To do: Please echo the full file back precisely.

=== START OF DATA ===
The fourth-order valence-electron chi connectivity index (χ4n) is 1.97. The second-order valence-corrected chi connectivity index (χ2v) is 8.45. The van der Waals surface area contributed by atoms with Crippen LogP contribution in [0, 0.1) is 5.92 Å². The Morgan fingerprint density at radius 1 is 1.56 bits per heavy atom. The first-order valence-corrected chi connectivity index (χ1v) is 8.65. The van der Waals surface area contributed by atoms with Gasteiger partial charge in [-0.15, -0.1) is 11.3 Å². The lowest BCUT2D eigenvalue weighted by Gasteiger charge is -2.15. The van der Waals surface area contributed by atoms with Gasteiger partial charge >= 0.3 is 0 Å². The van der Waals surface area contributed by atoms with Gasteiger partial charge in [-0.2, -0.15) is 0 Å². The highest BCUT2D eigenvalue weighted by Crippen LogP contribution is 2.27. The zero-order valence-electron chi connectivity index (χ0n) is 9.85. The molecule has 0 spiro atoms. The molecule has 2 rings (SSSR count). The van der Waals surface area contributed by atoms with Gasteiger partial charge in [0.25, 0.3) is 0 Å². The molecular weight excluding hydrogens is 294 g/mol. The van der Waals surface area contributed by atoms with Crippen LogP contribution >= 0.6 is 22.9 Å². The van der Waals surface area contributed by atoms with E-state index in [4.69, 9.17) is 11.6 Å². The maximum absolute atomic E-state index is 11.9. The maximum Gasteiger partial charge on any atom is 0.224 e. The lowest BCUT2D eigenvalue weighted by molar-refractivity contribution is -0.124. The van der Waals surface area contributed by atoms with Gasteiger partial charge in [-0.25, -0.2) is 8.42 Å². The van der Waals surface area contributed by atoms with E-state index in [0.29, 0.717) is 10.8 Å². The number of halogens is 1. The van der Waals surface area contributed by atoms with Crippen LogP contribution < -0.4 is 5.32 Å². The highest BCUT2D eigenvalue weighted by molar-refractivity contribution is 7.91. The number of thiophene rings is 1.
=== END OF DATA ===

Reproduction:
The fourth-order valence-electron chi connectivity index (χ4n) is 1.97. The second-order valence-corrected chi connectivity index (χ2v) is 8.45. The van der Waals surface area contributed by atoms with Crippen LogP contribution in [0, 0.1) is 5.92 Å². The Morgan fingerprint density at radius 1 is 1.56 bits per heavy atom. The first-order valence-corrected chi connectivity index (χ1v) is 8.65. The van der Waals surface area contributed by atoms with Gasteiger partial charge in [-0.15, -0.1) is 11.3 Å². The lowest BCUT2D eigenvalue weighted by Gasteiger charge is -2.15. The van der Waals surface area contributed by atoms with Gasteiger partial charge >= 0.3 is 0 Å². The van der Waals surface area contributed by atoms with Gasteiger partial charge in [-0.2, -0.15) is 0 Å². The highest BCUT2D eigenvalue weighted by Crippen LogP contribution is 2.27. The zero-order valence-electron chi connectivity index (χ0n) is 9.85. The molecule has 0 spiro atoms. The molecule has 2 rings (SSSR count). The van der Waals surface area contributed by atoms with Gasteiger partial charge in [0.25, 0.3) is 0 Å². The molecular weight excluding hydrogens is 294 g/mol. The van der Waals surface area contributed by atoms with Crippen LogP contribution >= 0.6 is 22.9 Å². The van der Waals surface area contributed by atoms with E-state index in [4.69, 9.17) is 11.6 Å². The maximum absolute atomic E-state index is 11.9. The maximum Gasteiger partial charge on any atom is 0.224 e. The lowest BCUT2D eigenvalue weighted by molar-refractivity contribution is -0.124. The van der Waals surface area contributed by atoms with Gasteiger partial charge in [-0.25, -0.2) is 8.42 Å². The van der Waals surface area contributed by atoms with E-state index in [0.29, 0.717) is 10.8 Å². The number of halogens is 1. The van der Waals surface area contributed by atoms with Crippen LogP contribution < -0.4 is 5.32 Å². The highest BCUT2D eigenvalue weighted by molar-refractivity contribution is 7.91. The number of thiophene rings is 1.